With inflation reaching heights not seen in many years, people are wondering… How to prepare for inflation? And What effects will inflation have on our investments? Between 2020 and 2021, inflation steadily increased from a minuscule 0.12% in May of 2020 to just under 5.4% in June and July of 2021. Although 5+% may not seem like much, it means that prices are 5% higher than they were a year ago. If inflation stays at 5%, you might think it has stabilized, but unfortunately, inflation compounds. So if the inflation rate is still at 5%, next year’s prices are now more than 10% higher than last year. So, for instance, after 1 year at 5% inflation, a $100 item now costs $105, but after another year, it costs $110.25… at that rate, prices will DOUBLE in a little over 14 years.
Purchasing Power- Preparing for Inflation
The flip side of inflation is purchasing power. At 5% inflation, every year, your money buys 5% less. This is especially troubling for retired people living on “fixed incomes” or living off of savings. According to the Motley Fool, the average retirement lasts 18 years, so if 14 of those years have 5% or more inflation, annual expenses for the average retiree will more than double during their retirement years.
Social Security- COLA
Social Security is supposed to have a COLA, aka. “Cost of Living Adjustment” but the COLA is based on the CPI-W (CPI For Urban Wage Earners And Clerical Workers) rather than the more typical CPI-U (Consumer Price Index for all Urban Consumers) or the CPI-e (Consumer Price Index for Elderly), which more closely tracks medical expenses and other typical expenses of the elderly. The CPI-W is the older index, and the Bureau of Labor Statistics added the CPI-U in 1978 to cover a larger segment of the population. The CPI-e covers a smaller segment of the population and is still considered “experimental”. It is estimated that using the CPI-E as the COLA adjustor instead of the CPI-W would increase payouts by more than 4% over a 30-year period.
a The COLA for December 1999 was originally determined as 2.4 percent based on CPIs published by the Bureau of Labor Statistics. Pursuant to Public Law 106-554, however, this COLA is effectively now 2.5 percent.
The first COLA, for June 1975, was based on the increase in the Consumer Price Index for Urban Wage Earners and Clerical Workers (CPI-W) from the second quarter of 1974 to the first quarter of 1975. The 1976-83 COLAs were based on increases in the CPI-W from the first quarter of the prior year to the corresponding quarter of the current year in which the COLA became effective. After 1983, COLAs have been based on increases in the CPI-W from the third quarter of the prior year to the corresponding quarter of the current year in which the COLA became effective.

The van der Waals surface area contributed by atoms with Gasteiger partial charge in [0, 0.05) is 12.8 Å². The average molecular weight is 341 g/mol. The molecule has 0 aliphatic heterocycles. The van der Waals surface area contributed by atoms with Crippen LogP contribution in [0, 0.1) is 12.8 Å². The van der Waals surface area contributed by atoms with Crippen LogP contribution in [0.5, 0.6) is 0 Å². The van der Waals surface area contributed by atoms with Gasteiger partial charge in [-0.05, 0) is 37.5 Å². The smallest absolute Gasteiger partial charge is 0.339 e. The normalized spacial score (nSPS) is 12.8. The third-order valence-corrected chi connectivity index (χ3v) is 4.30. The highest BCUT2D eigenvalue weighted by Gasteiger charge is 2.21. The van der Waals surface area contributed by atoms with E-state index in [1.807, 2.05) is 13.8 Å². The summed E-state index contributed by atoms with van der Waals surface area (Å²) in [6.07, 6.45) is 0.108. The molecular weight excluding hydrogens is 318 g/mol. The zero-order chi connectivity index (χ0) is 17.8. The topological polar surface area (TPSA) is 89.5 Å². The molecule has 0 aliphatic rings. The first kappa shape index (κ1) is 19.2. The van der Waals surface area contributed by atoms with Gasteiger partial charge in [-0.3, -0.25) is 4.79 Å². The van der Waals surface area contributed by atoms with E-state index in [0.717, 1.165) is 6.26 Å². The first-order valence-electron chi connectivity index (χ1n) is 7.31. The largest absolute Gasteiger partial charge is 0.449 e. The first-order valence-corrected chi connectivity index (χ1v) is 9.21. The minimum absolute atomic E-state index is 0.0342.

Inflation Hedging Strategy
When people think about hedging against inflation, they tend to think of buying gold or silver, but what if your funds are limited and you can barely afford daily expenses?
One of the best personal finance inflation protection strategies is also a good strategy for protecting against all sorts of other emergencies. And that is simply to stockpile non-perishable items. As I said in my recent Article Be Prepared or Else, stockpiling things when they are cheap and readily available can be a good strategy. And if you know they will be 5% more expensive next year, it is like getting a guaranteed 5% return on your investment.
If you have the storage space, buying things that you are sure you will need next year can save you a bundle of money. These days with warehouse stores like Price Club, Sam’s, and BJ’s, it is easy to buy in bulk. So you could buy extra detergent, coffee, peanut butter, or whatever you typically use, and a year from now, you will be happy that you got to buy it at a much lower price.